(Editor's note:  Roger Scime is a good friend of ours here at Great Places, having worked with us for several intriguing months as we optimized the website.  We truly welcome this guest blog from him.  You may contact him at

I'm the invisible man. I turned 62 in September, and in any group younger than 30, no one notices me, nobody listens to me, it's as if I'm, well . . . invisible.

I first noticed this in 2003, when I was a mere 54 years old and decided to go back to school for my Master's degree. Most of my fellow grad students were in their 20s-30s, and immediately made friends, bonded, grouped, swarmed. I tried joining in as naturally and unobtrusively as possible. Occasionally I would offer advice on one subject or another, which the youngsters would accept willingly, then turn their backs as my existence faded from their consciousnesses. 

I finally managed to make a few friends, upon offering to host a field trip to a nearby city where an event was occurring. Everybody seemed to have a good time, but only two exchange students—one from
China, one from India—showed any interest in continuing any kind of relationship. I asked my Indian friend about this just a few months ago, and he said, "In India, we look upon those older than us with respect, something Americans don't seem to be capable of."

I'm currently taking MBA classes (we seniors seem to be addicted to learning. Go figure), and the professor had us self-select into groups of 3-4 for the final project of the class. I went from group to group, offering my services (a highly desirable one, for which none of the others were prepared), practically begging to join one or another, but I was—for all intents and purposes—ignored.

Finally, an exchange student from
Bangladesh, asked me to join his group. Mind you, I didn't have to ask, beg, or abase myself. He just asked. Do you sense a pattern here?

Well, we're working on his project (a business plan for a multimillion- dollar hospital in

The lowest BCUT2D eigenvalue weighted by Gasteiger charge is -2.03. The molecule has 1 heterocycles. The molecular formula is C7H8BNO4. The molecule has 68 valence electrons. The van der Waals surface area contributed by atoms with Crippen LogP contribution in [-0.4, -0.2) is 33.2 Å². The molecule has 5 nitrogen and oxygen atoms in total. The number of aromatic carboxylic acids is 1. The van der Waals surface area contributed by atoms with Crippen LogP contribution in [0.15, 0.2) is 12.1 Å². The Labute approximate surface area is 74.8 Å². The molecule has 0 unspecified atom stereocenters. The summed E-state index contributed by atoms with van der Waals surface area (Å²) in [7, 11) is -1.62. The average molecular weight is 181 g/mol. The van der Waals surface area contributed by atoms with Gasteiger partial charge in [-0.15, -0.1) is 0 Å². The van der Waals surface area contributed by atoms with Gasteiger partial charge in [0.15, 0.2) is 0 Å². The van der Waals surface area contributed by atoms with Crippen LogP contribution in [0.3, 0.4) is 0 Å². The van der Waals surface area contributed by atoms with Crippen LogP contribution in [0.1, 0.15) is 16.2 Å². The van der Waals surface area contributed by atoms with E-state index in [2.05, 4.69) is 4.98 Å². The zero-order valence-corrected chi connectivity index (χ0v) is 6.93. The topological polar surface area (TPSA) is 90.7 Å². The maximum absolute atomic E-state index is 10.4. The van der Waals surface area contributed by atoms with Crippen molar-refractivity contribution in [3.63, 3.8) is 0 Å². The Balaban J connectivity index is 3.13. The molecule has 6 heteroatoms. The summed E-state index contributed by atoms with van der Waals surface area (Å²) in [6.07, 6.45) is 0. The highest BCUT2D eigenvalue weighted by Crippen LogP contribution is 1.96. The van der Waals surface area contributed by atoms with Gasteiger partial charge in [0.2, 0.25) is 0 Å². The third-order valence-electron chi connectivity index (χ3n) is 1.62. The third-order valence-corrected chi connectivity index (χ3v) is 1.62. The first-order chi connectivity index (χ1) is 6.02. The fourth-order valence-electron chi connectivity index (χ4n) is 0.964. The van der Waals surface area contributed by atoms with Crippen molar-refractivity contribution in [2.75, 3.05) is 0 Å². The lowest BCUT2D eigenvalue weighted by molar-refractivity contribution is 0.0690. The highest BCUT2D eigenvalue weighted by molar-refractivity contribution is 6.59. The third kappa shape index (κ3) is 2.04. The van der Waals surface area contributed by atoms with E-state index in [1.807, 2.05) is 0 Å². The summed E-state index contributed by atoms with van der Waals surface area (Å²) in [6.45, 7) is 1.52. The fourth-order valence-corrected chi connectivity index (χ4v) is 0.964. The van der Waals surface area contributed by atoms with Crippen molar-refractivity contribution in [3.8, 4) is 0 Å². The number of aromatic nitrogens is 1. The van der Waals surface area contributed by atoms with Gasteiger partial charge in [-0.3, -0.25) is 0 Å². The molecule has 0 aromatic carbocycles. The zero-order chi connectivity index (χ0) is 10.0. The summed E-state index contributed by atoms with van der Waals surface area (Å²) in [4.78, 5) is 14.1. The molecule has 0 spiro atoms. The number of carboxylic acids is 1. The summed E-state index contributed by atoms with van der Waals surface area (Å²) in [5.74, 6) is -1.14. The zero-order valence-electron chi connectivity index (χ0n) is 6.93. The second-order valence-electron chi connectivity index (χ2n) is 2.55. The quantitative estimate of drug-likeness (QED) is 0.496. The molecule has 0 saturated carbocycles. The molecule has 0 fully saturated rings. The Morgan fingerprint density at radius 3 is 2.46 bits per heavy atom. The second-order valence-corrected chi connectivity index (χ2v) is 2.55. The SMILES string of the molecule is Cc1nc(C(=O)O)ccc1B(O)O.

Bangladesh), and I'm making my contribution as wordsmith, editor, and social-media facilitator. Additionally, he's invited me to a cocktail party tonight, where Angels and other investors will be present. He told me he wants somebody mature there representing his venture and I was the best person he knew to be the face of his company.

It's a shame I'm invisible to my own countrymen, but not to others.

The Baby Boom generation, born between 1946 and 1964, is the largest in American history, its numbers nearly 80 million—or about one-third of the country’s population.  Its size—and buying power—have captured the attention of marketers, eager to capture the interest of this generally affluent group.  Along with the mystique of the Baby Boomers, a variety of myths have sprung up over the years.  Here are some of them—and the reality!

Myth #10:  Boomers are retiring early.  When the first Boomers started to turn 65 and began to take down their Social Security benefits, recent studies have shown that only about one in 10 Boomers will stop working entirely when they reach retirement age.   

Myth #9:  Boomers are downsizing their homes.  Not true!  Once again, studies have shown that only about six percent of Boomers are planning to be living in a smaller residence within the next five years.   

Myth #8: Most Boomers are married empty nesters.  Only about one in four Boomers are married with kids who’ve left home.  More than one-third still have children under 18 at home; an equal number are single.   

Myth #7:  You can capture Boomers with mainstream advertising.  Wrong again!  While Boomers pay attention to advertising, two-thirds of them say that ads are too crude for their taste, and they’re less likely to buy a product if they consider the advertising offensive.

Myth #6:  Boomers are brand loyal and will not switch.  Actually, Boomers are just like the general population:  They’ll eagerly experiment with new products.  More than half agree with the statement, “In today’s marketplace, it doesn’t pay to be loyal to one brand.”   

Myth #5:  All Boomers are wealthy.  Although collectively Boomers are America’s wealthiest generation in history, fewer than 10 percent are considered to be affluent; indeed, 25 percent of Boomers have no savings or investments.   

Myth #4:  Boomers are winding down.  Nope!  The typical Boomer regularly engages in at least 10 activities.  More than one-half take at least one trip annually, and 22 million of them attend live sporting events.